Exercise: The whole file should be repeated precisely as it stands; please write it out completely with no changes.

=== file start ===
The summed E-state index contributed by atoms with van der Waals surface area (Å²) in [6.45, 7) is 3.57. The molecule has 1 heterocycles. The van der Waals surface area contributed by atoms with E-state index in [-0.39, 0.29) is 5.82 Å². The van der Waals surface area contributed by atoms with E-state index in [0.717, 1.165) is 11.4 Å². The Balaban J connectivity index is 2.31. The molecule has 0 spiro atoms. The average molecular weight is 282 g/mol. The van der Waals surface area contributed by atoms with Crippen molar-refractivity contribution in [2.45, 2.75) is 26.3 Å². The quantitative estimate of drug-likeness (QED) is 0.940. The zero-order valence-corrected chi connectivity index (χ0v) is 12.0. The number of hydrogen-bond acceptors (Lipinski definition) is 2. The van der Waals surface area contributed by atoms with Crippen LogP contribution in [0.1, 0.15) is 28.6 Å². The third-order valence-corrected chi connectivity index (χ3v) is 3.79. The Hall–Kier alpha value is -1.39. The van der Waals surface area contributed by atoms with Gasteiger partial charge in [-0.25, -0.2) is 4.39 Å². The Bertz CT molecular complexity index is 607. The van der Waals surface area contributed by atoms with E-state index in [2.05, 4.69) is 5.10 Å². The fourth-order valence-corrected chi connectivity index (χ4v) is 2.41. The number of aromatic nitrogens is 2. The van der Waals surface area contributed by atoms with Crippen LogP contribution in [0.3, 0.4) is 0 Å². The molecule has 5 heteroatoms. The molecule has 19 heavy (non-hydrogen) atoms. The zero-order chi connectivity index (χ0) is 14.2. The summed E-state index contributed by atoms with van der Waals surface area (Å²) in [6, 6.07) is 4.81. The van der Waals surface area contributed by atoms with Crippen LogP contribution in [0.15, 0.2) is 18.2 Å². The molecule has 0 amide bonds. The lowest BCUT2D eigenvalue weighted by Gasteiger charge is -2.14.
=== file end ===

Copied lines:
The summed E-state index contributed by atoms with van der Waals surface area (Å²) in [6.45, 7) is 3.57. The molecule has 1 heterocycles. The van der Waals surface area contributed by atoms with E-state index in [-0.39, 0.29) is 5.82 Å². The van der Waals surface area contributed by atoms with E-state index in [0.717, 1.165) is 11.4 Å². The Balaban J connectivity index is 2.31. The molecule has 0 spiro atoms. The average molecular weight is 282 g/mol. The van der Waals surface area contributed by atoms with Crippen molar-refractivity contribution in [2.45, 2.75) is 26.3 Å². The quantitative estimate of drug-likeness (QED) is 0.940. The zero-order valence-corrected chi connectivity index (χ0v) is 12.0. The number of hydrogen-bond acceptors (Lipinski definition) is 2. The van der Waals surface area contributed by atoms with Crippen LogP contribution in [0.1, 0.15) is 28.6 Å². The third-order valence-corrected chi connectivity index (χ3v) is 3.79. The Hall–Kier alpha value is -1.39. The van der Waals surface area contributed by atoms with Gasteiger partial charge in [-0.25, -0.2) is 4.39 Å². The Bertz CT molecular complexity index is 607. The van der Waals surface area contributed by atoms with E-state index in [2.05, 4.69) is 5.10 Å². The fourth-order valence-corrected chi connectivity index (χ4v) is 2.41. The number of aromatic nitrogens is 2. The van der Waals surface area contributed by atoms with Crippen LogP contribution in [0.3, 0.4) is 0 Å². The molecule has 5 heteroatoms. The molecule has 19 heavy (non-hydrogen) atoms. The zero-order chi connectivity index (χ0) is 14.2. The summed E-state index contributed by atoms with van der Waals surface area (Å²) in [6, 6.07) is 4.81. The van der Waals surface area contributed by atoms with Crippen LogP contribution in [0.15, 0.2) is 18.2 Å². The molecule has 0 amide bonds. The lowest BCUT2D eigenvalue weighted by Gasteiger charge is -2.14.